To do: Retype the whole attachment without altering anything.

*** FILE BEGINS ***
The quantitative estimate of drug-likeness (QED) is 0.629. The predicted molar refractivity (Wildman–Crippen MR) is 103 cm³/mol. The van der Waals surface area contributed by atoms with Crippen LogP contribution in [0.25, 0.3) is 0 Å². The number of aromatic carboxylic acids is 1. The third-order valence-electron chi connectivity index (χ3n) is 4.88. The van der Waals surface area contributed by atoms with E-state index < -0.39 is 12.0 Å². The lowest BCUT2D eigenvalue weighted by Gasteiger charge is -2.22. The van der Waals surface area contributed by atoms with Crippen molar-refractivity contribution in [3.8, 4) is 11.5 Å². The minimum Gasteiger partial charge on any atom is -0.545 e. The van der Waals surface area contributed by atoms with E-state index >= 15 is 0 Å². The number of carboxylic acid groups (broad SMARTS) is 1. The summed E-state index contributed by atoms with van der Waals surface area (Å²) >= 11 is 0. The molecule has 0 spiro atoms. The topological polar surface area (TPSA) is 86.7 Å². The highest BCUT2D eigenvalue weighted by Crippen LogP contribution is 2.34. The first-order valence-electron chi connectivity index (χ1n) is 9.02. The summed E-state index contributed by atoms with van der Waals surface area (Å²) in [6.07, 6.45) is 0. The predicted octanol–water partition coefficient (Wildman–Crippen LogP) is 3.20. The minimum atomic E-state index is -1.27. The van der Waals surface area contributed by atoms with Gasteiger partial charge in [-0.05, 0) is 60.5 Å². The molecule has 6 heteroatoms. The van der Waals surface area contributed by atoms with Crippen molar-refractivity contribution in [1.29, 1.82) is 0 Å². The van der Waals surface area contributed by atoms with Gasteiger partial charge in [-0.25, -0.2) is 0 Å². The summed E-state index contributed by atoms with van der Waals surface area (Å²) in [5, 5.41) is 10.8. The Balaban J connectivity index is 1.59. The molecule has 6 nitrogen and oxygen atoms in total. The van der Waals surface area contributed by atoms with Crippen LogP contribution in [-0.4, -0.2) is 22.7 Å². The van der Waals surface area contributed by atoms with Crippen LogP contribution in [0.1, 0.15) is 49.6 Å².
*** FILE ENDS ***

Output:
The quantitative estimate of drug-likeness (QED) is 0.629. The predicted molar refractivity (Wildman–Crippen MR) is 103 cm³/mol. The van der Waals surface area contributed by atoms with Crippen LogP contribution in [0.25, 0.3) is 0 Å². The number of aromatic carboxylic acids is 1. The third-order valence-electron chi connectivity index (χ3n) is 4.88. The van der Waals surface area contributed by atoms with E-state index < -0.39 is 12.0 Å². The lowest BCUT2D eigenvalue weighted by Gasteiger charge is -2.22. The van der Waals surface area contributed by atoms with Crippen molar-refractivity contribution in [3.8, 4) is 11.5 Å². The minimum Gasteiger partial charge on any atom is -0.545 e. The van der Waals surface area contributed by atoms with E-state index >= 15 is 0 Å². The number of carboxylic acid groups (broad SMARTS) is 1. The summed E-state index contributed by atoms with van der Waals surface area (Å²) >= 11 is 0. The molecule has 0 spiro atoms. The topological polar surface area (TPSA) is 86.7 Å². The highest BCUT2D eigenvalue weighted by Crippen LogP contribution is 2.34. The first-order valence-electron chi connectivity index (χ1n) is 9.02. The summed E-state index contributed by atoms with van der Waals surface area (Å²) in [6.07, 6.45) is 0. The predicted octanol–water partition coefficient (Wildman–Crippen LogP) is 3.20. The minimum atomic E-state index is -1.27. The van der Waals surface area contributed by atoms with Gasteiger partial charge in [-0.05, 0) is 60.5 Å². The molecule has 6 heteroatoms. The van der Waals surface area contributed by atoms with Crippen molar-refractivity contribution in [1.29, 1.82) is 0 Å². The van der Waals surface area contributed by atoms with Gasteiger partial charge in [-0.25, -0.2) is 0 Å². The summed E-state index contributed by atoms with van der Waals surface area (Å²) in [5, 5.41) is 10.8. The Balaban J connectivity index is 1.59. The molecule has 6 nitrogen and oxygen atoms in total. The van der Waals surface area contributed by atoms with Crippen LogP contribution in [-0.4, -0.2) is 22.7 Å². The van der Waals surface area contributed by atoms with Crippen LogP contribution in [0.1, 0.15) is 49.6 Å².